A personal outlook on the struggles of multiple sclerosis

March 21, 2011

Produced by Eight Forty-Eight

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(WBEZ)
WBEZ's Steve Waranauskas shared his experience having MS.

Multiple Sclerosis is a challenging disease. It causes a person’s immune system to attack the protective insulation around nerve fibers in the brain and spinal cord. But those living with the disease were given another challenge during March.

As part of the 2011 MS Awareness Week MS patients were invited to answer this question: what does MS mean to you? WBEZ’s Steve Waraunaskas provided his answer.

What does multiple sclerosis mean to me?

Many things…It’s a challenge, it’s a discipline, and it provides motivation.

Multiple sclerosis symptoms can range from slight numbness in the limbs to paralysis or blindness. When I was initially diagnosed 9 years ago, MS became the challenge of the unknown. Hours of research into an intimidating amount of information regarding MS treatments, therapies, and lifestyles was a daunting task. As the days went by, I was slowly able to wrap my brain around all the implications of what MS is and where it could lead me. The path through a life with MS slowly became clearer. Instead of looking at M-S as one large challenge, I decided the best course for me was to break it down into a series of smaller obstacles, faced day by day, taking small steps instead of trying to leap over everything in a single bound.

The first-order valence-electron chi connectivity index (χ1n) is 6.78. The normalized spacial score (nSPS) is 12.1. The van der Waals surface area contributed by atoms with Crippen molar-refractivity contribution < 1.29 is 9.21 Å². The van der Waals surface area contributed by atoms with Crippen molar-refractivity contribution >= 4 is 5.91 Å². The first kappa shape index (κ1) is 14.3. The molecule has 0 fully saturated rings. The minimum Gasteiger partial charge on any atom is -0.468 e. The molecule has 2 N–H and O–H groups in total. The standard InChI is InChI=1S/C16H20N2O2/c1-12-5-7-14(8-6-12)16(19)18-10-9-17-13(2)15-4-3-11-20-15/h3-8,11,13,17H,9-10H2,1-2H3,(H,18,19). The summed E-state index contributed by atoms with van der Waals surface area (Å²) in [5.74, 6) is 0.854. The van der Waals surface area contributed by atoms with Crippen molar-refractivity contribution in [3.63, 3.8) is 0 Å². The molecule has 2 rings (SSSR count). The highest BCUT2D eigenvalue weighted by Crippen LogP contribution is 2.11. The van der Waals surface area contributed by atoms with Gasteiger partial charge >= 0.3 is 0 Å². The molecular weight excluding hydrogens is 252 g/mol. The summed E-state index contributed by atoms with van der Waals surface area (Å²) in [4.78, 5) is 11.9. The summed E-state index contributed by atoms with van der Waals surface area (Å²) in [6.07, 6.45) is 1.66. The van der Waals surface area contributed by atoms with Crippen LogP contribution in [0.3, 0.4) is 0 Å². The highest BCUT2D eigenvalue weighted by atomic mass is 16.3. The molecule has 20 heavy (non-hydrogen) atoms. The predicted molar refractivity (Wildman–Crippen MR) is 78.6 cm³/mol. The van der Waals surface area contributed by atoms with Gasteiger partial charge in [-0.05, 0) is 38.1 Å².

There is no cure for MS and the best treatments currently available can only slow its progression. I treat my MS in many ways using a combination of medication, diet, and exercise. It takes a lot of discipline to keep working on all those fronts, especially on days when I’m feeling strongest or during a period when my symptoms are in remission. My current MS medication regime requires me to receive a 90 minute intravenous infusion of a drug administered at the hospital every 4 weeks like clockwork. There are times when knowing that I’ll have a needle stuck in my arm and will be spending an hour and a half hooked up to an IV when a far more pleasant activity in my life presents a conflict can be a little depressing. But I know if I skip just one treatment, my symptoms might just get a little bit worse. Then it’s MS that starts posing the conflicts with the activities I want to enjoy instead of the other way around.

Having MS is also incredibly motivating for me. Every summer the Illinois chapter of the National MS Society stages a bicycle event fundraiser called the Tour de Farms. Cyclists from all over the state pedal the farm roads of northern Illinois raising money and awareness to fight MS. The Tour covers over 150 miles in a weekend and the rest stops along the way are staffed by volunteers, many of whom have MS. Every year I assemble a team of family and friends to ride the Tour.

I HAVE to ride every year…to help my fellow MS patients who struggle with the disease and to use the exercise to keep my body strong and my MS symptoms at bay. My teammates CHOOSE to give up a weekend to do this. Seeing the effort they put in year after year for the benefit of all of us diagnosed with M-S humbles me. More importantly, it motivates me to keep working hard to show  that the treatments and therapies developed through their efforts in the Tour do work and someday all of us with MS will lead symptom free, normal lives.

What does having multiple sclerosis mean to me?? Well everything really…a reason not to quit, a reason to stay the course, a reason to not get complacent when things are good and not get down when things are bad.

It’s a curse, a blessing, and a cause.

Music Button: Sharon Jones and the Dap Kings, "The Reason", from the CD I Learned the Hard Way, (Daptone)